Sunday, 18 July 2010


I see in Saturday's Times that this new government is quite likely to repeal the hunting ban - for readers overseas who don't know about this - Fox hunting has gone on in this country for hundreds of years. Groups meet under their Master and hunt foxes with a pack of fox hounds. When a fox is sighted, a horn is blown, everyone joins in the chase, the dogs get there first and most likely the fox is torn to pieces by a pack of dogs. A hunting ban was brought in where hunts could still meet and hunt the fox but it became illegal for the hunt to allow the fox to be torn to shreds by dogs - it was up to the Chief Huntsman to kill it cleanly with a shotgun. Yes - in lots of parts of the country the fox is a menace to hens - but he also cleans up a lot of the rabbit population. Opinions are strong and they are divided. The farmer is on one side and I am on the other, so we agree to differ.
The above is a simplification of the issues but basically that is what it comes down to. Here is my contribution to the debate - for debate there will surely be all over again.


A fox came round the farm one day,
although what time I could not say.
He picked his way across the yard
and there he left his calling card.

He sniffed around the chicken coop,
no doubt imagined chicken soup.
He stood upright and looked between
the window bars - took in the scene.

I wonder if the hens took fright
or, if asleep, they missed the sight.

He sniffed around the barn of hay
(I guess the farm cats were away).
He came right up to the farm back door
and left his footprints on the floor.

I hope he calls again some day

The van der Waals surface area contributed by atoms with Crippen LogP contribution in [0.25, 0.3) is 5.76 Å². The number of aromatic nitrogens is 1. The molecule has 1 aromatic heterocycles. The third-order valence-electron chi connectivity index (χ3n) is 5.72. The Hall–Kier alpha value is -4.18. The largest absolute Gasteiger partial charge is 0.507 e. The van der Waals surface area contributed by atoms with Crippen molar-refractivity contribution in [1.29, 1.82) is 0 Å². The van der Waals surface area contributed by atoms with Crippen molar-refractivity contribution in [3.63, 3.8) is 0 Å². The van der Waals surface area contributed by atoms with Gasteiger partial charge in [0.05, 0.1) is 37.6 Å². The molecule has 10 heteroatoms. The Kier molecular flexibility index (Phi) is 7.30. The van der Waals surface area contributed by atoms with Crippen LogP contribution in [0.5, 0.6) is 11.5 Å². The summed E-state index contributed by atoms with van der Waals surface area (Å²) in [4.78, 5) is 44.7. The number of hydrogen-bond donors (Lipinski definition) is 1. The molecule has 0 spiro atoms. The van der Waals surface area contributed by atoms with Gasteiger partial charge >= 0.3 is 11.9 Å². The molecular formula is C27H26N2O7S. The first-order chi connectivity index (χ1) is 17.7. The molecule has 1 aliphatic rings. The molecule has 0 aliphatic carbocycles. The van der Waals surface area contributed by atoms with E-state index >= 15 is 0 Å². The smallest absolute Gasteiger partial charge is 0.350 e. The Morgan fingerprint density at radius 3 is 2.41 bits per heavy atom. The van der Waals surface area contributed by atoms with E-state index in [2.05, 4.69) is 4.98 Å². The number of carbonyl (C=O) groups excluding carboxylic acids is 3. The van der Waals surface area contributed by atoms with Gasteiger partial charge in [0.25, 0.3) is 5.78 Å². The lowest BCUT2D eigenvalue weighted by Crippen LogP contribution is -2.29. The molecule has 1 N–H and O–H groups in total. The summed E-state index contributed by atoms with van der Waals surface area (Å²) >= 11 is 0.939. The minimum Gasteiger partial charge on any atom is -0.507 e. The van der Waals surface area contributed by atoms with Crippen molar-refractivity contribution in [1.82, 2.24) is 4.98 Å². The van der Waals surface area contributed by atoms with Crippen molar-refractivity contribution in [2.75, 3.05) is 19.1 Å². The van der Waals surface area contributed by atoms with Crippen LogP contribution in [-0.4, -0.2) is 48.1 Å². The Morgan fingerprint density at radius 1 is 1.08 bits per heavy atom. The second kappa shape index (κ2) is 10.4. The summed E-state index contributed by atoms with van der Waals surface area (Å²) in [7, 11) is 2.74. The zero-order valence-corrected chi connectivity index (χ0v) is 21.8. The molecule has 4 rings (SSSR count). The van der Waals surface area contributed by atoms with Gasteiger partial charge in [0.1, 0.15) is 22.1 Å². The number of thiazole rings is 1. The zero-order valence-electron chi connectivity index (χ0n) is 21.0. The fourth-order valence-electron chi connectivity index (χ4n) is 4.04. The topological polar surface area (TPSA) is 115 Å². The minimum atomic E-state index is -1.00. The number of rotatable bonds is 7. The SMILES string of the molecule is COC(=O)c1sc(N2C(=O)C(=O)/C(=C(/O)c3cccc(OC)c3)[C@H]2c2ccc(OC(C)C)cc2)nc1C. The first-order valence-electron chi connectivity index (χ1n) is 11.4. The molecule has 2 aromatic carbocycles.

(when the hens are safely shut away).
Maybe he often comes and goes -
we can only track him when it snows.

He's a handsome chap, still fears the chase
but now at last he's found his place.
His only enemy is man.
Please don't repeal the hunting ban.

For I would miss the splendid sight,
the glimpse of a fox at the end of night
when he slinks along the hedgerow back
to his earth at the end of the farmyard track.

Have a nice Sunday.


mrsnesbitt said...

Yes I agree entirely. There is a hunt in our village and I despise the pomp, the whole thing! One of my all time favourite poems has to be this one....

Jolly Hunter by Charles Causley

I saw a jolly hunter
I saw a jolly hunter
with a jolly gun
Walking in the country
In the jolly sun

In the jolly meadow
sat a jolly hare
saw the jolly hunter
took jolly care

Hunter jolly eager
sight of jolly prey
forgot gun pointing
wrong jolly way(!)

Jolly hunter jolly head
over heels gone
jolly old safety catch
not jolly on!

Bang! went the jolly gun
Hunter jolly dead
Jolly prey* got clean away
Jolly good I said

Heather said...

I think I share your views Pat. I saw a fox the other evening just down the path from us, running between two rows of houses toward the little wood on the edge of our development. They are beautiful animals but I shall never forget the awful sight when I drew the curtains one morning years ago and saw what remained of our neighbours six geese. It wouldn't have been so bad if the fox had taken them to eat, but it just seemed to enjoy killing them.

Gwil W said...

Weaver will correct me if I'm wrong,but here's an observation:
Fox hunts would be a flop without the many female riders, can be 20 or 30, who follow the man with the horn and his 3 or 4 plum-faced and scarlet-jacketed companions and these riders are almost all young women dressed as it happens in a shade of funeral gray. I wonder what they get out of it, the young women I mean. I can understand a farmer with livestock wanting to get after a fox, but why the daughters of the local gentry? Can anybody tell me that?

Excellent poem by the way, Weaver. That's a super poem from Mrs Nesbitt, too.

Unknown said...